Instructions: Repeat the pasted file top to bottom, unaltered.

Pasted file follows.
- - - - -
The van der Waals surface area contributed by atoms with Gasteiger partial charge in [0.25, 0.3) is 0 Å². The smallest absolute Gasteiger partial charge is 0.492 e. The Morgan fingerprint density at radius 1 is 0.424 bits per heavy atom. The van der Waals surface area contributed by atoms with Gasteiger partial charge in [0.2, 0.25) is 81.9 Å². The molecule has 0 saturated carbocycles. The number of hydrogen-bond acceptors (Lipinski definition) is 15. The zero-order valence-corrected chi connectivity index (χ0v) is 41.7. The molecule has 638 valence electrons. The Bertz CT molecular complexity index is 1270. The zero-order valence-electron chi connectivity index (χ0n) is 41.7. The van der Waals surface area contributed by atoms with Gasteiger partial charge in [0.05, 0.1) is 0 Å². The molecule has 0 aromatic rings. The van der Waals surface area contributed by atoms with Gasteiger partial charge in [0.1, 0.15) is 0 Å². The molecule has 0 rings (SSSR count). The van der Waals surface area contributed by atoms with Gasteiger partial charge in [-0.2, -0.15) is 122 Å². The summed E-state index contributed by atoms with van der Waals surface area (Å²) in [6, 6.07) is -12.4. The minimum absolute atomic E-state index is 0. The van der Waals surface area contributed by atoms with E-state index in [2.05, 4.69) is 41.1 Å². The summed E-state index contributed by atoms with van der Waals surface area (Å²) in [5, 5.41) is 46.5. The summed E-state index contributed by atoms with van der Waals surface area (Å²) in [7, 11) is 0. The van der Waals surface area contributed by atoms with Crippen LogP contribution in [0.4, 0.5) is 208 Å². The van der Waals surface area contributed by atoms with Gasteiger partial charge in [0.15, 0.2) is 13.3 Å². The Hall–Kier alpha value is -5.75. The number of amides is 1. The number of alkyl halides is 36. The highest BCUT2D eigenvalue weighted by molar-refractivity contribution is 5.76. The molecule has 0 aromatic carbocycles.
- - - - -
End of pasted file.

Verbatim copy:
The van der Waals surface area contributed by atoms with Gasteiger partial charge in [0.25, 0.3) is 0 Å². The smallest absolute Gasteiger partial charge is 0.492 e. The Morgan fingerprint density at radius 1 is 0.424 bits per heavy atom. The van der Waals surface area contributed by atoms with Gasteiger partial charge in [0.2, 0.25) is 81.9 Å². The molecule has 0 saturated carbocycles. The number of hydrogen-bond acceptors (Lipinski definition) is 15. The zero-order valence-corrected chi connectivity index (χ0v) is 41.7. The molecule has 638 valence electrons. The Bertz CT molecular complexity index is 1270. The zero-order valence-electron chi connectivity index (χ0n) is 41.7. The van der Waals surface area contributed by atoms with Gasteiger partial charge in [0.05, 0.1) is 0 Å². The molecule has 0 aromatic rings. The van der Waals surface area contributed by atoms with Gasteiger partial charge in [0.1, 0.15) is 0 Å². The molecule has 0 rings (SSSR count). The van der Waals surface area contributed by atoms with Gasteiger partial charge in [-0.2, -0.15) is 122 Å². The summed E-state index contributed by atoms with van der Waals surface area (Å²) in [6, 6.07) is -12.4. The minimum absolute atomic E-state index is 0. The van der Waals surface area contributed by atoms with E-state index in [2.05, 4.69) is 41.1 Å². The summed E-state index contributed by atoms with van der Waals surface area (Å²) in [5, 5.41) is 46.5. The summed E-state index contributed by atoms with van der Waals surface area (Å²) in [7, 11) is 0. The van der Waals surface area contributed by atoms with Crippen LogP contribution in [0.4, 0.5) is 208 Å². The van der Waals surface area contributed by atoms with Gasteiger partial charge in [0.15, 0.2) is 13.3 Å². The Hall–Kier alpha value is -5.75. The number of amides is 1. The number of alkyl halides is 36. The highest BCUT2D eigenvalue weighted by molar-refractivity contribution is 5.76. The molecule has 0 aromatic carbocycles.